For me, creating comes from a place of relaxation. It’s sort of Zen. The more relaxed I am, the more things flow. I sort of have this spiritual side to me, like the law of attraction and the flow of the universe and being in the flow. Part of that is meditation and yoga, those things put me in a relaxed state. And from a relaxed state, I can create better.
If I’m stressed out and everything is hustle and bustle, I need to relax and just let things come to me. But a lot of it is spur of the moment too, it’s about seeing the details and seeing light. So a lot of my creative process happens in the moment, like being out in nature and you stumble on something pretty awesome – whether it’s light rays, or fog, or where the sun is coming through, or just little accents.
Creativity comes from a place where you’re not trying, I think, like when you’re in the shower and this idea just comes to you, moments like that. It doesn’t come from thinking, it comes from just being.
Right, so I imagine that’s how you would deal with a creative block then? Just let it come?
With a creative block, I think one of the best things to do is to take a break and walk away from it. Just walk away, take a break, don’t try. I think people try too hard. What I’ve learned is a lot of the best things happen when I’m not trying.
I’m not saying that you shouldn’t put effort into it. Let’s say I’m editing a photo and I’m getting into the creative aspect of it and dodging and burning or doing whatever I’m doing with colors. And I’m just like, “Ah, I’m not really sure where this is going.” A lot of times, I just walk away and when I come back to it I’m like, “Damn, what the hell was I doing? I’m so glad I didn’t post that!” Because sometimes in the heat of the moment you think, “Oh, this is pretty good,” and then you walk away from it and when you come back, you’re like, “Wait, I can change that.” I think your subconscious will work on it if you just walk away, take a break.
Another thing is to ask yourself a question and then just forget about it. Because your subconscious will come up with an answer when you’re least expecting it. Ask yourself, “How can I be more creative? What can I do to get through this creative block? What can I do differently? What am I not doing?” And then just forget about it. Walk away and do something different; let it go.
Like planting a seed, you can’t overly water a seed to make it grow. You have to plant it, water it some, and let it be. Creativity is like that. You just have to let it flow.
What are some of your post-processing habits and techniques? Is there a lot of editing or would you say what you’re capturing in-camera is pretty accurate?
Yeah, I would say I’m a purist for the most part. I might tweak the color balance a little bit to what suits me and what I like, so the colors may not exactly represent what’s happening sometimes, but it’s what pleases me in my creative process. For the most part, it’s pretty accurate.
A lot of what I do is mainly in Lightroom and then I do finishing touches in Photoshop. For example, I’ll do all the global editing in Lightroom and then I try to target more local adjustments in Photoshop, like dodging and burning certain things or opening luminosity mask where you’re basically only targeting a highlight or a shadow and different levels of those shadows. Let’s say there are five different levels of darks, five different levels of midtones and five different levels of highlights and you can target those with selections in Photoshop. You can open up just those areas without touching the rest, if that makes sense. So you know, doing specific blurs, applying the Orton Effect, in Photoshop I’ll do a little bit of that on my photos. It helps to give it a little bit of dreamy feel.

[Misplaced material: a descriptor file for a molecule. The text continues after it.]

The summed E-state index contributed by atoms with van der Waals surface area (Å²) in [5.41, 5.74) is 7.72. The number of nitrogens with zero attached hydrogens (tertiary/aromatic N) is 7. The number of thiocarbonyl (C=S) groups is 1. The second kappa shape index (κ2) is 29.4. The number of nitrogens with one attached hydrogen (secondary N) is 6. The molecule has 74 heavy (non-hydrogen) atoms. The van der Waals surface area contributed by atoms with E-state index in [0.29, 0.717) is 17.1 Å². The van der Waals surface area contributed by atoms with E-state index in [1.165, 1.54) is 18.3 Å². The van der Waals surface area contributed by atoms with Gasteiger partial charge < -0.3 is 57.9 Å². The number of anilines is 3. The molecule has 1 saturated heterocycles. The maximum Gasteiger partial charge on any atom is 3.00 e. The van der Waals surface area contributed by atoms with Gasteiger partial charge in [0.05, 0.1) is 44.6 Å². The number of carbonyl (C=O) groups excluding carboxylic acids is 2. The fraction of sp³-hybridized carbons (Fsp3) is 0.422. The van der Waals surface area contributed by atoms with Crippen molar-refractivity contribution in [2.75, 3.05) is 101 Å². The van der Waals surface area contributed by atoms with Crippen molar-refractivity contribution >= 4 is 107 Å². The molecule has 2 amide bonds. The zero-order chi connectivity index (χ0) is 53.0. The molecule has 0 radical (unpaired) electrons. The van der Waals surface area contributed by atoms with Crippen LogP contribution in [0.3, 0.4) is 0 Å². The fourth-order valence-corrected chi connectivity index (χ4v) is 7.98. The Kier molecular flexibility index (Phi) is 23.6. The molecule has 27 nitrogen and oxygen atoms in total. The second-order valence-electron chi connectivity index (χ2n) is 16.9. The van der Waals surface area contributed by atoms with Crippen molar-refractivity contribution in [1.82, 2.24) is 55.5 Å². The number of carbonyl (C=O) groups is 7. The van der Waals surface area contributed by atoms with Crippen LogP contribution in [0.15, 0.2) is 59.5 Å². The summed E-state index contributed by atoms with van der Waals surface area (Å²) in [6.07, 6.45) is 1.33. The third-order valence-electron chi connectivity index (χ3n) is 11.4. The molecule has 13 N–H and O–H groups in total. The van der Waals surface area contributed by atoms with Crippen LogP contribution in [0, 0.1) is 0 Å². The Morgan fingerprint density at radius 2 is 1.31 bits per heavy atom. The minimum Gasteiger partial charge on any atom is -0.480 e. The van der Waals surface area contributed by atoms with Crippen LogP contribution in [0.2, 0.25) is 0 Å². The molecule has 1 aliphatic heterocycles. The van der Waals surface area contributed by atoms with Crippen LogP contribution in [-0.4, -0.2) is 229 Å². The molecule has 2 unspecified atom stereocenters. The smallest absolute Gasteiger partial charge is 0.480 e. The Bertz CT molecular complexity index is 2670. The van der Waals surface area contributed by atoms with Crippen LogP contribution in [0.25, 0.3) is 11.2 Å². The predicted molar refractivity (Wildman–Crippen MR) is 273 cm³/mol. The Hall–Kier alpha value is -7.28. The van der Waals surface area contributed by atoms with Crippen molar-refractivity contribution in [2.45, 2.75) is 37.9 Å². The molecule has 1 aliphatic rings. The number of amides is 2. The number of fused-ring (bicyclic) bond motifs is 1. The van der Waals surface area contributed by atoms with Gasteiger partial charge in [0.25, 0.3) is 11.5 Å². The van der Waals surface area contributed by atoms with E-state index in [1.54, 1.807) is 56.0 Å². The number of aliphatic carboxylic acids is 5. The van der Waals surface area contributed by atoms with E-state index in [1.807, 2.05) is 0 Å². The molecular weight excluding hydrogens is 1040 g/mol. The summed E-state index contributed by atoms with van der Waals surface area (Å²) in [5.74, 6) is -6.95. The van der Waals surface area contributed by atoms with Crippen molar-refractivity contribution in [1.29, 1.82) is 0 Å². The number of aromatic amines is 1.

Are there other artists or photographers who influenced your work? Who are your favorite photographers today?
Early on, when I first started shooting, we didn’t have Instagram and 500px, and those sites. Really, I think it was just Google Plus and Flickr. I wasn’t on Google Plus, but I was on Flickr and that’s pretty much where it started for me.
There are a couple of photographers, one guy named Jim Patterson and another guy named Patrick Smith, who really inspired me. They were playing around with different shutter speeds to shoot seascapes, making them look blurred. Everything else is sharp and the water is sort of blurry and that opened my mind about using different shutter speeds. Over time, with the fog, I found my own shutter speeds and what worked for me, but I was stimulated by those two photographers.
There’s another guy named Marc Adamus, he’s amazing. He inspired me a lot too with his techniques. But really it was those first two photographers because they were local and were doing stuff along the San Francisco Bay and Santa Cruz area.
You’ve won a bunch of awards and you’ve been featured in different magazines and publications. You also won the grand prize for the National Geographic Travel Photo Contest.
Yeah, basically what it was was Nat Geo Travel and Visit California. They teamed up and did a photo contest of California shots and the California Street sunrise shot down San Francisco won the grand prize.
It was pretty cool because Nat Geo Travel does these expeditions and I won four tickets for that. Originally it was supposed to be a trip to Yosemite for 10 days. But then that got canceled because didn’t get any sign-ups for that particular date. I ended up going to Costa Rica, so that was awesome. I brought my brother, my mom and my dad. And it was a life-changing. To see how it affected my family, it was just honestly, I’ll always treasure that.
What would you consider to be your biggest moment or your break?
I think it was that feature in Bored Panda that just set everything off. Just from that, other publications picked it up and it got really good publicity. Oh, I should tell you, I think the biggest break for me, the coolest thing out of all of this, was earlier this year I was contacted by the California Academy of Sciences. I got an email from the creative director, “Hey we found your work online and we’re doing an exhibit called Giants of Land and Sea. It’s all about fog, redwoods and the coast and California and we would love to like exhibit your work in our museum.”